December 9, 2005
The AMs of Scranton, Pennsylvania
By SCOTT FYBUSH
For the next few weeks, we're featuring some of the images you'll find in our new Tower Site Calendar 2006, along with some stories and extra pictures from each visit. This week, it's the July 2006 image, the very photo you see above. That lovely rooftop tower has graced the Times Building at 149 Penn Avenue in downtown Scranton since 1948, when the Times, which already owned WQAN(AM), put WQAN-FM (92.3) on the air as well. If the antenna structure registration information is correct, the building's 124 feet tall, and the tower adds about 260 more feet to it, which would have put WQAN-FM about 380 feet above the streets of downtown Scranton. (There are some nifty postcards out there that make the tower look like it rises 600 feet or so above the building, with giant "W Q A N" lettering all the way down; these, obviously, are an artist's fantasy, albeit a really nifty one.)
This tower also allowed WQAN(AM) to begin a new life on 630 kHz, after several decades (beginning in 1922) of sharing time with the city's other major radio outlet, WGBI, initially on 880 and later on 910 kHz. At first, the new WQAN on 630 was a 500-watt daytimer - still, presumably, an improvement from the share-time arrangement.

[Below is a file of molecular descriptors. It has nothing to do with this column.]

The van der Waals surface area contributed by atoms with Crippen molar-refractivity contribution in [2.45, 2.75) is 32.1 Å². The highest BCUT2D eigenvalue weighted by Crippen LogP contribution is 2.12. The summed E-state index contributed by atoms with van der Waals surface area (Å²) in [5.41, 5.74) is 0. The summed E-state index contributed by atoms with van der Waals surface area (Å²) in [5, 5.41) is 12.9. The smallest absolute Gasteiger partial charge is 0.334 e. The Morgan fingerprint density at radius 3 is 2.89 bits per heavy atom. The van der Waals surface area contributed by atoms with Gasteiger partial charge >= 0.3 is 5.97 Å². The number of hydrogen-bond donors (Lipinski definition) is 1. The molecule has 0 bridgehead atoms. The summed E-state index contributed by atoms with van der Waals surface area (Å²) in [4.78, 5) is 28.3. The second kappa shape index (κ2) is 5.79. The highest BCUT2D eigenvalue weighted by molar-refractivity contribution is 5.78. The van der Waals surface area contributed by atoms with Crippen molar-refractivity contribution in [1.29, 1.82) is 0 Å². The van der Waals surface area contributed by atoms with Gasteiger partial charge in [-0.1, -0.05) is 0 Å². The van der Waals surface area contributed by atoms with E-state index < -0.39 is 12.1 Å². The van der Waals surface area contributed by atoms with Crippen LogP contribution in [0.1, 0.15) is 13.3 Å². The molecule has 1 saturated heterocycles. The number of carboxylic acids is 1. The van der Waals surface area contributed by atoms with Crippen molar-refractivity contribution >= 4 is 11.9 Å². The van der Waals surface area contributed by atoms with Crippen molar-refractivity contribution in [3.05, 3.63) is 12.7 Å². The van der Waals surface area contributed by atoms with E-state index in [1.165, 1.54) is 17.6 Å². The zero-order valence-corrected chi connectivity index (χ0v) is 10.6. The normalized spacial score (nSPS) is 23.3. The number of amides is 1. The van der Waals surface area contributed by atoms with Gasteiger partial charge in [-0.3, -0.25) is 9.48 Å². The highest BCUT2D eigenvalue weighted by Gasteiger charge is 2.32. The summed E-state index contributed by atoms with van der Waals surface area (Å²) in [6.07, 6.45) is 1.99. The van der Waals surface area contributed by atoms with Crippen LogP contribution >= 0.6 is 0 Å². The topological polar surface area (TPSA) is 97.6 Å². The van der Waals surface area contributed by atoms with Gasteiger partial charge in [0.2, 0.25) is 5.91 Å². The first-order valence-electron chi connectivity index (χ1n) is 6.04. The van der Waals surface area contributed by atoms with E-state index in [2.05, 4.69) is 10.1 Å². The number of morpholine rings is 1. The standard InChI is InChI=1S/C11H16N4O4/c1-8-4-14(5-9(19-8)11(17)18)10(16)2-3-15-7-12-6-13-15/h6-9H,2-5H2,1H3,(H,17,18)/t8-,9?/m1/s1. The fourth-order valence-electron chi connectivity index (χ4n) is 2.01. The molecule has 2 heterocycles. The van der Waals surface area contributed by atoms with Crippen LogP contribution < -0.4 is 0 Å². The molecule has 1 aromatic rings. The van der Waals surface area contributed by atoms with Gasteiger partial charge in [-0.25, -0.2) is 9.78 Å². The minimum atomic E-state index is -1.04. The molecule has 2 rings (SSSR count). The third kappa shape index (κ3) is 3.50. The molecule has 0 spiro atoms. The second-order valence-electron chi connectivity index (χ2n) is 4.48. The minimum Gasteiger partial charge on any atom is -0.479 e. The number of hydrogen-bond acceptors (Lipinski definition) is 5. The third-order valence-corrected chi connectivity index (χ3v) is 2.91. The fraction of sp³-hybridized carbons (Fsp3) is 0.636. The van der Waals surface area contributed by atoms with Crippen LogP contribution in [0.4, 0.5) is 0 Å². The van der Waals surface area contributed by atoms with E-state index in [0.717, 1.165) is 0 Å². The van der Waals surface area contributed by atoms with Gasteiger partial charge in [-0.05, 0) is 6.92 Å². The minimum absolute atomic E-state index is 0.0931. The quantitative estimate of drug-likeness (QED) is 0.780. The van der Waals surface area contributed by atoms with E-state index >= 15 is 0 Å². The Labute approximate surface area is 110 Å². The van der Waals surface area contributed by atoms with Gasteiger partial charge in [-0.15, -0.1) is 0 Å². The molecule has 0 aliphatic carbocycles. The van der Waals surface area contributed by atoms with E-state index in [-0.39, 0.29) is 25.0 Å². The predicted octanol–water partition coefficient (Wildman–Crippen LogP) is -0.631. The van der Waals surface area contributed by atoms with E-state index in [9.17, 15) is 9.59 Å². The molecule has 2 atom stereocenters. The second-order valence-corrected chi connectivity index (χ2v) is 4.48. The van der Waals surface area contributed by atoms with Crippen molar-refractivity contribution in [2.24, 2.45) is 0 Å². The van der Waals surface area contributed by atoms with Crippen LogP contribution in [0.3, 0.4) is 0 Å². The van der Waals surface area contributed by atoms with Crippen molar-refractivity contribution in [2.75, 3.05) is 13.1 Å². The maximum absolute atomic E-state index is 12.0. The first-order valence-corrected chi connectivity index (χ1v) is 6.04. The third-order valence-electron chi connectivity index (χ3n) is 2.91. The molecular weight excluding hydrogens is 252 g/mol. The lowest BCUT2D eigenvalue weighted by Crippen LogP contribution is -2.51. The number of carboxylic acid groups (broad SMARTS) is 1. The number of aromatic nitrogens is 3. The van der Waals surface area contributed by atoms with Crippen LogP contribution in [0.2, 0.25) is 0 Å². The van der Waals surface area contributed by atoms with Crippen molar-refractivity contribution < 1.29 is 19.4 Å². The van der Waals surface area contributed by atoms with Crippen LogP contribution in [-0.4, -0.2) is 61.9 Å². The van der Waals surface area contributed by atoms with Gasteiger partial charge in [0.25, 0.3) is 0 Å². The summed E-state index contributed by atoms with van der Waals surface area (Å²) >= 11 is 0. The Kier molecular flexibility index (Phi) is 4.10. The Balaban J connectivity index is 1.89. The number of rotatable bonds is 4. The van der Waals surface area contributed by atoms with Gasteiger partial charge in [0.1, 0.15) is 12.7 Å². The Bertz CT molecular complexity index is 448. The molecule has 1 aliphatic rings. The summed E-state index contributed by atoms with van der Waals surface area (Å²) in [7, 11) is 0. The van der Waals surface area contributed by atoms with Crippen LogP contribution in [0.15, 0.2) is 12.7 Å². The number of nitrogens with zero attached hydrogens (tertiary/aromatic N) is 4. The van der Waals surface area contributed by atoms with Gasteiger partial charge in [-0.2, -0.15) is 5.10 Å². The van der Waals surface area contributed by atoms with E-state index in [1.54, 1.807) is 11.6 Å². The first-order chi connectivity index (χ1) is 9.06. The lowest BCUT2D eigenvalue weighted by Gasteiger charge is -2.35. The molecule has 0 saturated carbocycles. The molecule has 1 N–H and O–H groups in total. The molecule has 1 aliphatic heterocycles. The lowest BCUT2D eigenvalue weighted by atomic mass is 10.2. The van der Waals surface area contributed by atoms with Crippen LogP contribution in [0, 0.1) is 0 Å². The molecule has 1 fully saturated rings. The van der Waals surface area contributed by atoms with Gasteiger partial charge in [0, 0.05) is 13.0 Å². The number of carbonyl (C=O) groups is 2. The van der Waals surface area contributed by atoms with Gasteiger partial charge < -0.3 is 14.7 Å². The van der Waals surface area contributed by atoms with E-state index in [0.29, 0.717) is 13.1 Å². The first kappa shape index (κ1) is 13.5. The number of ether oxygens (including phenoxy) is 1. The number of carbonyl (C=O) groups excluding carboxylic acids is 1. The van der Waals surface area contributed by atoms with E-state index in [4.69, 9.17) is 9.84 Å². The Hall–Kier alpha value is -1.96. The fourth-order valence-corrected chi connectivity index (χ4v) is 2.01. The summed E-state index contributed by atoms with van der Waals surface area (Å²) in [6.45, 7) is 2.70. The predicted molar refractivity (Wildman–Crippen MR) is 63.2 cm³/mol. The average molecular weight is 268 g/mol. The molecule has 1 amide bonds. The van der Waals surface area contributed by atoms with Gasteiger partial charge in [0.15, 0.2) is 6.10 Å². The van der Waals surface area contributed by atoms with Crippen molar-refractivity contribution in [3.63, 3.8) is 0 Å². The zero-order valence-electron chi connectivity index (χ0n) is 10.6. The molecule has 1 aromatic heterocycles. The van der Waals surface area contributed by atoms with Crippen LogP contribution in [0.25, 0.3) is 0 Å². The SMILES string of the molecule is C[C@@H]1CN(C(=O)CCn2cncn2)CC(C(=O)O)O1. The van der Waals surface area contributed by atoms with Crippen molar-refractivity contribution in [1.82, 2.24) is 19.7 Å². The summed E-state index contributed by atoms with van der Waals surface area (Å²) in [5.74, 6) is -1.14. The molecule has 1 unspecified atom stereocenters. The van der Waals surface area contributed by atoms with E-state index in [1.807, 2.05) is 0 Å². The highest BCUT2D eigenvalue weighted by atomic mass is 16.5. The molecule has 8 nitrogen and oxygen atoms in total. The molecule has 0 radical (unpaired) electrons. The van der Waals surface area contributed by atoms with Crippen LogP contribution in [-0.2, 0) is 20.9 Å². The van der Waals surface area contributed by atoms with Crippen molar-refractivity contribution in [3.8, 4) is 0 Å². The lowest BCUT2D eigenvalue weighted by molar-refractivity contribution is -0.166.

By 1955, the FM station had gone silent, and the AM station took the calls that had shown up on the FM - WEJL, honoring E.J. Lynett, the paper's late publisher.
In later years, WEJL on 630 would increase power (it's now 2,000 watts by day, with 30 watts of night power) and would add FM service again. WEZX signed on in 1967 as a class A facility on 107.1, operating - I believe - from this tower atop the Times building. It's since upgraded, moved to 106.9 and a new tower site on Bald Mountain, overlooking Scranton to the west - but its legacy lingers on, via translator W297AF, relaying "Rock 107" with 250 watts from this tower.
Today, WEJL is an ESPN Radio outlet, simulcast on WBAX (1240) down in Wilkes-Barre, and the studios on the top floor of the Times building are also home to WEZX, its simulcast WPZX (105.9 Pocono Pines), and to oldies simulcast WQFM (92.1 Nanticoke)/WQFN (100.1 Forest City).
So what became of its erstwhile share-time partner? WGBI survived and thrived by itself on 910, using its 1000 watt day/500 watt night signal (and later its FM sister on 101.3) to become one of the market's top-rated stations. (It also spawned WGBI-TV 22, later WDAU-TV and now WYOU - check out a great WDAU tribute page, with some nice vintage WGBI material as well, along with lots of photos of the very vintage WGBI/WDAU basement studios, right here!)
After a few decades doing country, WGBI ended up as a sister station to Wilkes-Barre's WILK (980), and by the early nineties the WGBI calls were heard only once an hour during the legal ID for the "WILK News-Talk Network." And then, a few months ago, even the calls went away - it's now WBZU, parking call letters that were last used on an Entercom sister station in Madison, Wisconsin.
The 270-foot tower still stands, at least, at the corner of Davis and McCarthy Streets on the south side of Scranton.